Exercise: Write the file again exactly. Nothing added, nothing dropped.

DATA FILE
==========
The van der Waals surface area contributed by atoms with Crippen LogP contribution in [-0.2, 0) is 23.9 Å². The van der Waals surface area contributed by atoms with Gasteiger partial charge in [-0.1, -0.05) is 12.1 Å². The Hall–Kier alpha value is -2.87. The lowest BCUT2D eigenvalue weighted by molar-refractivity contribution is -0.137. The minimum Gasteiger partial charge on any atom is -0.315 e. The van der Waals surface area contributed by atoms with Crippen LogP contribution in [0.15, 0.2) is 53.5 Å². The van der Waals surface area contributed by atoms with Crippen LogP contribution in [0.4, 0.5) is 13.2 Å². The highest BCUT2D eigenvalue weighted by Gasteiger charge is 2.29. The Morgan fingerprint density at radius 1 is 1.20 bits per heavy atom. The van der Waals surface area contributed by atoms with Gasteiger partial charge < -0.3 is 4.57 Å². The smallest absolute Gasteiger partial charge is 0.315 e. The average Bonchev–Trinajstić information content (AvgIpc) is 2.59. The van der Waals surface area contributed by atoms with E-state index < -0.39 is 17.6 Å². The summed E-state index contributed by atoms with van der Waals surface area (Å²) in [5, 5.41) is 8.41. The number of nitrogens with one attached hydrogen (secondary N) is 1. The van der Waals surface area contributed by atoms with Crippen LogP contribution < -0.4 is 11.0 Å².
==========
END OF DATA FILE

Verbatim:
The van der Waals surface area contributed by atoms with Crippen LogP contribution in [-0.2, 0) is 23.9 Å². The van der Waals surface area contributed by atoms with Gasteiger partial charge in [-0.1, -0.05) is 12.1 Å². The Hall–Kier alpha value is -2.87. The lowest BCUT2D eigenvalue weighted by molar-refractivity contribution is -0.137. The minimum Gasteiger partial charge on any atom is -0.315 e. The van der Waals surface area contributed by atoms with Crippen LogP contribution in [0.15, 0.2) is 53.5 Å². The van der Waals surface area contributed by atoms with Crippen LogP contribution in [0.4, 0.5) is 13.2 Å². The highest BCUT2D eigenvalue weighted by Gasteiger charge is 2.29. The Morgan fingerprint density at radius 1 is 1.20 bits per heavy atom. The van der Waals surface area contributed by atoms with Gasteiger partial charge < -0.3 is 4.57 Å². The smallest absolute Gasteiger partial charge is 0.315 e. The average Bonchev–Trinajstić information content (AvgIpc) is 2.59. The van der Waals surface area contributed by atoms with E-state index < -0.39 is 17.6 Å². The summed E-state index contributed by atoms with van der Waals surface area (Å²) in [5, 5.41) is 8.41. The number of nitrogens with one attached hydrogen (secondary N) is 1. The van der Waals surface area contributed by atoms with Crippen LogP contribution < -0.4 is 11.0 Å².